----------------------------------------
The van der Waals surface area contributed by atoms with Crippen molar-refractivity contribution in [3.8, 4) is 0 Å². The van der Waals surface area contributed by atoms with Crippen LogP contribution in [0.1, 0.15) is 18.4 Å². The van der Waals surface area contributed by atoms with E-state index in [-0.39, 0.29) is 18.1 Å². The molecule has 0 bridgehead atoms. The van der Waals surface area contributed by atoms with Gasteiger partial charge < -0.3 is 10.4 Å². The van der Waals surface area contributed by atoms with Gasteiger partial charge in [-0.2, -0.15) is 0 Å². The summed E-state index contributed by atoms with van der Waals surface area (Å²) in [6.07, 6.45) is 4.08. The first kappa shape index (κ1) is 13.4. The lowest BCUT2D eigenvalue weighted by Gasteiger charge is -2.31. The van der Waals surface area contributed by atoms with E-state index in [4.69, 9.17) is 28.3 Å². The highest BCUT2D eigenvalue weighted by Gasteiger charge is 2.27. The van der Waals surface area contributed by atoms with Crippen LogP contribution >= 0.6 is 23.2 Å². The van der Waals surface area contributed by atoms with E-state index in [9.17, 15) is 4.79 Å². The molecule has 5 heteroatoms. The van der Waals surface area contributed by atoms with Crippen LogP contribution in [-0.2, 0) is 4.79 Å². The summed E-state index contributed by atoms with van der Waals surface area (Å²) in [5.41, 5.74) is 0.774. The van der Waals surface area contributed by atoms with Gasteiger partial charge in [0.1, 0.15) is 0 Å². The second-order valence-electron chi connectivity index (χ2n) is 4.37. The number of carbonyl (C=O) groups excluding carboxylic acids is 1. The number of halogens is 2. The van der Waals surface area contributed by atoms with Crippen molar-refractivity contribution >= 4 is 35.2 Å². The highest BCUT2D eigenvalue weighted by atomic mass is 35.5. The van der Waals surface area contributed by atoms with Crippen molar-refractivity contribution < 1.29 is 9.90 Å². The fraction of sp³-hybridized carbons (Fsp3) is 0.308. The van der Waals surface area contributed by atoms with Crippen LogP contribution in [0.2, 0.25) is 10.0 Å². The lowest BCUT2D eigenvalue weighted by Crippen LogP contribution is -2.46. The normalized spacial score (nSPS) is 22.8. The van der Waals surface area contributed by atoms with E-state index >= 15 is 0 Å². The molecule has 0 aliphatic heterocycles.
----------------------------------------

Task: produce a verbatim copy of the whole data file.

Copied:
The van der Waals surface area contributed by atoms with Crippen molar-refractivity contribution in [3.8, 4) is 0 Å². The van der Waals surface area contributed by atoms with Crippen LogP contribution in [0.1, 0.15) is 18.4 Å². The van der Waals surface area contributed by atoms with E-state index in [-0.39, 0.29) is 18.1 Å². The molecule has 0 bridgehead atoms. The van der Waals surface area contributed by atoms with Gasteiger partial charge < -0.3 is 10.4 Å². The van der Waals surface area contributed by atoms with Gasteiger partial charge in [-0.2, -0.15) is 0 Å². The summed E-state index contributed by atoms with van der Waals surface area (Å²) in [6.07, 6.45) is 4.08. The first kappa shape index (κ1) is 13.4. The lowest BCUT2D eigenvalue weighted by Gasteiger charge is -2.31. The van der Waals surface area contributed by atoms with E-state index in [4.69, 9.17) is 28.3 Å². The highest BCUT2D eigenvalue weighted by Gasteiger charge is 2.27. The van der Waals surface area contributed by atoms with Crippen LogP contribution >= 0.6 is 23.2 Å². The van der Waals surface area contributed by atoms with E-state index in [9.17, 15) is 4.79 Å². The molecule has 5 heteroatoms. The van der Waals surface area contributed by atoms with Crippen LogP contribution in [-0.2, 0) is 4.79 Å². The summed E-state index contributed by atoms with van der Waals surface area (Å²) in [5.41, 5.74) is 0.774. The van der Waals surface area contributed by atoms with Gasteiger partial charge in [0.1, 0.15) is 0 Å². The second-order valence-electron chi connectivity index (χ2n) is 4.37. The number of carbonyl (C=O) groups excluding carboxylic acids is 1. The number of halogens is 2. The van der Waals surface area contributed by atoms with Crippen molar-refractivity contribution >= 4 is 35.2 Å². The highest BCUT2D eigenvalue weighted by atomic mass is 35.5. The van der Waals surface area contributed by atoms with Crippen molar-refractivity contribution < 1.29 is 9.90 Å². The fraction of sp³-hybridized carbons (Fsp3) is 0.308. The van der Waals surface area contributed by atoms with Crippen LogP contribution in [0.2, 0.25) is 10.0 Å². The lowest BCUT2D eigenvalue weighted by Crippen LogP contribution is -2.46. The normalized spacial score (nSPS) is 22.8. The van der Waals surface area contributed by atoms with E-state index >= 15 is 0 Å². The molecule has 0 aliphatic heterocycles.